“It actually started back in the days of just a QR code checking requirement and having COVID marshals,” he said.

“Social media sites would pop up and start naming and abusing particular outlets and calling for action against them.

Mr Addison said other businesses had chosen not to open on Monday as they are wary of an initial wave of anger or conflict that could occur from unvaccinated customers.

“Those choosing not to be vaccinated or anti-vaxxers are a minority but they tend to be a vocal minority that create issues against people who aren’t at fault but just at work and trying to get work done,” he said.

Mary-Anne Lowe, chief executive of Bramleigh Estate Warrandyte in Melbourne, knows all too well what it’s like to be on the receiving end of anti-vaccination abuse. 

Mary-Anne set up a COVID-safe wedding site aiming to offer a directory of Victorian businesses complying with public health regulations.

She promoted the site on her Instagram profile and was hit with criticism. 

In the comments, some accused her of “discrimination” and claimed they were “absolutely disgusted” that her wedding centre was following government guidelines. 

Mary-Anne told The Feed, she’s not pro-vax or anti-vax but is simply doing her best to revive her business after an extremely challenging two years.

“We've been restricted in trading now for over I think it's really 600 days. We've had not one day of unrestricted trade since March 2020,” Mary-Anne said.

“I've already had over $150,000 worth of events cancelled because people either were unvaccinated themselves, had family that were not vaccinated, or they were unsure about the whole thing so they’ve just pulled the pin, she said.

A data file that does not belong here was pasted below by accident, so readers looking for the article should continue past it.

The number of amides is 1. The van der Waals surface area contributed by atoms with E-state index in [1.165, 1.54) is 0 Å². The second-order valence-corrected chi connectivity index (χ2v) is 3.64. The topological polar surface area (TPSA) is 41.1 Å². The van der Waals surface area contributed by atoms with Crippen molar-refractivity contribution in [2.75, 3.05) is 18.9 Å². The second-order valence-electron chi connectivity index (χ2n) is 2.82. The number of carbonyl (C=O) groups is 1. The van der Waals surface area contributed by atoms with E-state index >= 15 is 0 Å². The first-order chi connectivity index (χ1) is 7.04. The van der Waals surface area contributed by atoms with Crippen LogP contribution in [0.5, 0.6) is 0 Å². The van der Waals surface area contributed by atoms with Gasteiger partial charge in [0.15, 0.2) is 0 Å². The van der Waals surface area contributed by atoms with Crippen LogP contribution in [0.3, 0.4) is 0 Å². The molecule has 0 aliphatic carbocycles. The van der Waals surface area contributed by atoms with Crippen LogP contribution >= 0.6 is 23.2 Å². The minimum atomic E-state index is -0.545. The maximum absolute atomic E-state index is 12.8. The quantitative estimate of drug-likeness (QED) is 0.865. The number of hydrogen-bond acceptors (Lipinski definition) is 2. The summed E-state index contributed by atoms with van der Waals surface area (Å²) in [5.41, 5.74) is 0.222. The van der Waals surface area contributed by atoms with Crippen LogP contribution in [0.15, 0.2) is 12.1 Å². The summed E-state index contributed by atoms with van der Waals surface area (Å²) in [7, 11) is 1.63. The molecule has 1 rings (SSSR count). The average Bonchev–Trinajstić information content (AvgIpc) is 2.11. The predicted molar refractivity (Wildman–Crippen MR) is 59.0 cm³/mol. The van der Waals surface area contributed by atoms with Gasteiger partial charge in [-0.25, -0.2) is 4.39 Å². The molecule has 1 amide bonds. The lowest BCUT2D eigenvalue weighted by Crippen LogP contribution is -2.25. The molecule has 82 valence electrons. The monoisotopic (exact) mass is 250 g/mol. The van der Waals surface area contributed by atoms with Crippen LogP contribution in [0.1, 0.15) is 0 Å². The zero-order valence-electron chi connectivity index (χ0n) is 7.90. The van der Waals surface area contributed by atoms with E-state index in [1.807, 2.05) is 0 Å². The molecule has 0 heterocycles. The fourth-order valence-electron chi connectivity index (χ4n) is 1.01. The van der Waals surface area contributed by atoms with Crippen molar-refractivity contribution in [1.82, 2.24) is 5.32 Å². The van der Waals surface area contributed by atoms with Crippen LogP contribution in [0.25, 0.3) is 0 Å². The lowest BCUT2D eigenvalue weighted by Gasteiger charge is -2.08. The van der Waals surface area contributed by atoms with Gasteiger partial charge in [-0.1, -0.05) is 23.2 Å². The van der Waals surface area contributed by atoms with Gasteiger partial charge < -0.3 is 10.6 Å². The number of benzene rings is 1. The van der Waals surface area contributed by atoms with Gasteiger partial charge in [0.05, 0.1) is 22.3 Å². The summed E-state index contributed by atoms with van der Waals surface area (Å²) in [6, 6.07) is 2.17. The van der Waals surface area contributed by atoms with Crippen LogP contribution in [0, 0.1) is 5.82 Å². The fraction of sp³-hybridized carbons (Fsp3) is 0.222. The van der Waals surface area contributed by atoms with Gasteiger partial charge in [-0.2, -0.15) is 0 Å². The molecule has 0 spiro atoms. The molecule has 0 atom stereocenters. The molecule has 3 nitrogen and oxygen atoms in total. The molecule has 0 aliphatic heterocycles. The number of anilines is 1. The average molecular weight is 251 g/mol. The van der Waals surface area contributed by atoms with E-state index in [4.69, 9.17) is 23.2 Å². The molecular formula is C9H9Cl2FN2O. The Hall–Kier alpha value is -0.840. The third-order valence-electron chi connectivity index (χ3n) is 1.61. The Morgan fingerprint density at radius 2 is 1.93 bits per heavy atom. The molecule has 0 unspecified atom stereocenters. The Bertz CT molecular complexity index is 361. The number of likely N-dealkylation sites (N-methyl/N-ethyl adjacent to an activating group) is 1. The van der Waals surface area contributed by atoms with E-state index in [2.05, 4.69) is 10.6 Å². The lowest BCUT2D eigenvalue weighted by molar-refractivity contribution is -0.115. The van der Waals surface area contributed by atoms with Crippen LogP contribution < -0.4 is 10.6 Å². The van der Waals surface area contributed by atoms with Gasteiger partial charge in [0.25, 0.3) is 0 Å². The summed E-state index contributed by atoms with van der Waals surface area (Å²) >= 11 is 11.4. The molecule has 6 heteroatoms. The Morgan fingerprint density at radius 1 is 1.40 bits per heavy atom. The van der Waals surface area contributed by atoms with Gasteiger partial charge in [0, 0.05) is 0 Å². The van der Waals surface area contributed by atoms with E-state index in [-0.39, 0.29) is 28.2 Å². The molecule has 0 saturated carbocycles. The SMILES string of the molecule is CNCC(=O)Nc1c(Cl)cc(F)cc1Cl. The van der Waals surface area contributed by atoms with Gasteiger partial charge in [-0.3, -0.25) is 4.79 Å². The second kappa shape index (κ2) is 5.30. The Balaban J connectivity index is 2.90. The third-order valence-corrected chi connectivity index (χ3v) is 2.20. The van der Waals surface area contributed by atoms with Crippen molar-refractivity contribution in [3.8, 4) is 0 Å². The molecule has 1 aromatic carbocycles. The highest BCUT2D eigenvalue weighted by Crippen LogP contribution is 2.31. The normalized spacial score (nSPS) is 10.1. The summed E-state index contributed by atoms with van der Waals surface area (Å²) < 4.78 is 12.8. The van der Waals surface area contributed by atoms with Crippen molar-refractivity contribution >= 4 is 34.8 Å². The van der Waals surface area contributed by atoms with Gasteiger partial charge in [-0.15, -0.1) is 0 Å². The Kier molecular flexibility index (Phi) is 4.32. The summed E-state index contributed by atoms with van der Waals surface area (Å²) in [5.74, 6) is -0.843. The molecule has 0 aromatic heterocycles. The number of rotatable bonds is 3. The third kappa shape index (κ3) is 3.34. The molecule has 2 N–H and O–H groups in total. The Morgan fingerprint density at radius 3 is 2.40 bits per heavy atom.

“Even currently now with the current roadmaps in Victoria, there's still no light at the end of the tunnel as to when we would be able to trade at capacity again.”

The Victorian government has flagged that once the 16+ population reaches 80 percent double doses, weddings, funerals, and religious services return for 150 fully vaccinated people indoors, and 500 outdoors.

Mary-Anne said some customers are looking to book weddings in NSW as the state has flagged freedoms for both unvaccinated and vaccinated people from December 1.

In December, weddings in NSW will be permitted with no limits on attendance numbers but density limits will still apply.

“They'll go to Sydney because there'll be less rules, even though we are one country and we're all dealing with it,” she said.

“So it's actually very concerning for the future of Melbourne businesses.”

While Mary-Anne is determined to do the right thing and follow the rules, she is aware of other businesses that aren’t following the health requirements as closely.

“This is going to create this underground world of hairdressers and underground world of makeup people that think they don't have to comply with the rules that are in place by the government. 

“The amount of stress and sleepless nights I've had just trying to get through all the requirements. I honestly don't know how I'm still here.”

As businesses reopened for the fully vaccinated on Monday, NSW Premier Dominic Perrottet urged people to “please treat everyone with respect [and] with kindness”.

Mary-Anne echoed this sentiment, imploring people to consider the tough times businesses have experienced during the pandemic.

“If you don't agree, take that up with the government. Don't take it up with a business owner, that is literally hanging by a knife," she said.

“COVID, for us, has been a four-year impact on my business.

“Everyone’s on the same team and we just want to get back open.”